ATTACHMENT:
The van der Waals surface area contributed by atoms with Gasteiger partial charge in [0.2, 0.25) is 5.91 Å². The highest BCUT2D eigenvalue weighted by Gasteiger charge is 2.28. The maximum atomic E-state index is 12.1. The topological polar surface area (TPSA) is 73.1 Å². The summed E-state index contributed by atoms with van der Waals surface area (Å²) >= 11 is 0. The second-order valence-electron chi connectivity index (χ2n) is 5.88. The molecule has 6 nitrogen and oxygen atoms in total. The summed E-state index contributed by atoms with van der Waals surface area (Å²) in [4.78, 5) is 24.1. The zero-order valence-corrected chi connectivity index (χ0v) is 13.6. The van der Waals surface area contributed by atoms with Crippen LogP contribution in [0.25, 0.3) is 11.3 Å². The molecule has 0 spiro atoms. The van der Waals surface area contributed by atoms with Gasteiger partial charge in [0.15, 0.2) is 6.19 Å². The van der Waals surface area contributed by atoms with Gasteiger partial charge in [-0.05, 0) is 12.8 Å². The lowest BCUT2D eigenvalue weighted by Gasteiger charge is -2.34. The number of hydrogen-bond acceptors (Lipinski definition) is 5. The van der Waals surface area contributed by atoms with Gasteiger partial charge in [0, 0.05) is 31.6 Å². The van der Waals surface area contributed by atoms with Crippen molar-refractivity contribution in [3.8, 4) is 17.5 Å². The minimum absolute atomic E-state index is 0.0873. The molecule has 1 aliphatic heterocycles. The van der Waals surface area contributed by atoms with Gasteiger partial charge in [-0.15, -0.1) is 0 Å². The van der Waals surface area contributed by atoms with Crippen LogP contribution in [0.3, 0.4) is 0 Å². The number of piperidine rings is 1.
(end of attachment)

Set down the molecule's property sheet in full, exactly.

The van der Waals surface area contributed by atoms with Gasteiger partial charge in [0.2, 0.25) is 5.91 Å². The highest BCUT2D eigenvalue weighted by Gasteiger charge is 2.28. The maximum atomic E-state index is 12.1. The topological polar surface area (TPSA) is 73.1 Å². The summed E-state index contributed by atoms with van der Waals surface area (Å²) >= 11 is 0. The second-order valence-electron chi connectivity index (χ2n) is 5.88. The molecule has 6 nitrogen and oxygen atoms in total. The summed E-state index contributed by atoms with van der Waals surface area (Å²) in [4.78, 5) is 24.1. The zero-order valence-corrected chi connectivity index (χ0v) is 13.6. The van der Waals surface area contributed by atoms with Crippen LogP contribution in [0.25, 0.3) is 11.3 Å². The molecule has 0 spiro atoms. The van der Waals surface area contributed by atoms with Gasteiger partial charge in [0.15, 0.2) is 6.19 Å². The van der Waals surface area contributed by atoms with Gasteiger partial charge in [-0.05, 0) is 12.8 Å². The lowest BCUT2D eigenvalue weighted by Gasteiger charge is -2.34. The number of hydrogen-bond acceptors (Lipinski definition) is 5. The van der Waals surface area contributed by atoms with Gasteiger partial charge in [0, 0.05) is 31.6 Å². The van der Waals surface area contributed by atoms with Crippen molar-refractivity contribution in [3.8, 4) is 17.5 Å². The minimum absolute atomic E-state index is 0.0873. The molecule has 1 aliphatic heterocycles. The van der Waals surface area contributed by atoms with Gasteiger partial charge in [-0.15, -0.1) is 0 Å². The van der Waals surface area contributed by atoms with Crippen LogP contribution in [0.3, 0.4) is 0 Å². The number of piperidine rings is 1.